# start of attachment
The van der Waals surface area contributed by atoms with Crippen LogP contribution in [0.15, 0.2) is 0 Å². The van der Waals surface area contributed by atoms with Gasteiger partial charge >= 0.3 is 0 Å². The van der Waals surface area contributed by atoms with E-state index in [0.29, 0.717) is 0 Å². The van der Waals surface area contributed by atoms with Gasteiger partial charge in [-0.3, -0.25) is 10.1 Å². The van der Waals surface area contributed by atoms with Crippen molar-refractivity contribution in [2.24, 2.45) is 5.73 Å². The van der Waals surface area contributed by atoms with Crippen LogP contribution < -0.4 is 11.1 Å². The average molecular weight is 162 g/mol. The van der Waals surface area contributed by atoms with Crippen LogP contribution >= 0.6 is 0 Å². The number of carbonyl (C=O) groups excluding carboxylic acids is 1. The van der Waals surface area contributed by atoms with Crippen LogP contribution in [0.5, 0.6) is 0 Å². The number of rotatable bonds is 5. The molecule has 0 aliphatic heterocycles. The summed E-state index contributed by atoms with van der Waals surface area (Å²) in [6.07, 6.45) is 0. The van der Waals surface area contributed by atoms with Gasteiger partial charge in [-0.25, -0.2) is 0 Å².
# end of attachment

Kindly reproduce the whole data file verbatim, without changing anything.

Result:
The van der Waals surface area contributed by atoms with Crippen LogP contribution in [0.15, 0.2) is 0 Å². The van der Waals surface area contributed by atoms with Gasteiger partial charge >= 0.3 is 0 Å². The van der Waals surface area contributed by atoms with E-state index in [0.29, 0.717) is 0 Å². The van der Waals surface area contributed by atoms with Gasteiger partial charge in [-0.3, -0.25) is 10.1 Å². The van der Waals surface area contributed by atoms with Crippen molar-refractivity contribution in [2.24, 2.45) is 5.73 Å². The van der Waals surface area contributed by atoms with Crippen LogP contribution < -0.4 is 11.1 Å². The average molecular weight is 162 g/mol. The van der Waals surface area contributed by atoms with Crippen LogP contribution >= 0.6 is 0 Å². The number of carbonyl (C=O) groups excluding carboxylic acids is 1. The van der Waals surface area contributed by atoms with Crippen LogP contribution in [0.5, 0.6) is 0 Å². The number of rotatable bonds is 5. The molecule has 0 aliphatic heterocycles. The summed E-state index contributed by atoms with van der Waals surface area (Å²) in [6.07, 6.45) is 0. The van der Waals surface area contributed by atoms with Gasteiger partial charge in [-0.25, -0.2) is 0 Å².